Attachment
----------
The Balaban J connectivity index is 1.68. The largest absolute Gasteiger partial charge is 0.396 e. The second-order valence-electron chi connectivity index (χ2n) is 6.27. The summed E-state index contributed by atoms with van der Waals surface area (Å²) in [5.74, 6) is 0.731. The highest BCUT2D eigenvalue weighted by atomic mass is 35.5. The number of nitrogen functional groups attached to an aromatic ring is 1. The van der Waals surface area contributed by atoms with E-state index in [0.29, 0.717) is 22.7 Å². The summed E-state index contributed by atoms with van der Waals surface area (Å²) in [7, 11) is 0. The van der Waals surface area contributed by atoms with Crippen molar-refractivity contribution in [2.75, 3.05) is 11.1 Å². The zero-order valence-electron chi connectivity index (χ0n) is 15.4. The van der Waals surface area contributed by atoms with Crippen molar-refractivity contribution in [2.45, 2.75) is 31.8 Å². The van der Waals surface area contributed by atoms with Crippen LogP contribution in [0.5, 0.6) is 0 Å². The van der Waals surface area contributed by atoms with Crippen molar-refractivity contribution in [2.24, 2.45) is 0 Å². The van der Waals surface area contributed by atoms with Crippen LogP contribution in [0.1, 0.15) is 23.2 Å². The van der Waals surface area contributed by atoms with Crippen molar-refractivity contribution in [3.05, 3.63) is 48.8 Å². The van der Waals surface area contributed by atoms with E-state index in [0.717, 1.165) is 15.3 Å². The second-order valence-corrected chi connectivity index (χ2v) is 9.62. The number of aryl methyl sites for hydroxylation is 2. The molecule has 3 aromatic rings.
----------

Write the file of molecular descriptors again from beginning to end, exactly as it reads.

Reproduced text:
The Balaban J connectivity index is 1.68. The largest absolute Gasteiger partial charge is 0.396 e. The second-order valence-electron chi connectivity index (χ2n) is 6.27. The summed E-state index contributed by atoms with van der Waals surface area (Å²) in [5.74, 6) is 0.731. The highest BCUT2D eigenvalue weighted by atomic mass is 35.5. The number of nitrogen functional groups attached to an aromatic ring is 1. The van der Waals surface area contributed by atoms with E-state index in [0.29, 0.717) is 22.7 Å². The summed E-state index contributed by atoms with van der Waals surface area (Å²) in [7, 11) is 0. The van der Waals surface area contributed by atoms with Crippen molar-refractivity contribution in [2.75, 3.05) is 11.1 Å². The zero-order valence-electron chi connectivity index (χ0n) is 15.4. The van der Waals surface area contributed by atoms with Crippen molar-refractivity contribution in [2.45, 2.75) is 31.8 Å². The van der Waals surface area contributed by atoms with Crippen LogP contribution in [0.5, 0.6) is 0 Å². The van der Waals surface area contributed by atoms with Crippen molar-refractivity contribution in [2.24, 2.45) is 0 Å². The van der Waals surface area contributed by atoms with Crippen LogP contribution in [0.1, 0.15) is 23.2 Å². The van der Waals surface area contributed by atoms with Crippen molar-refractivity contribution in [3.05, 3.63) is 48.8 Å². The van der Waals surface area contributed by atoms with E-state index in [0.717, 1.165) is 15.3 Å². The second-order valence-corrected chi connectivity index (χ2v) is 9.62. The number of aryl methyl sites for hydroxylation is 2. The molecule has 3 aromatic rings.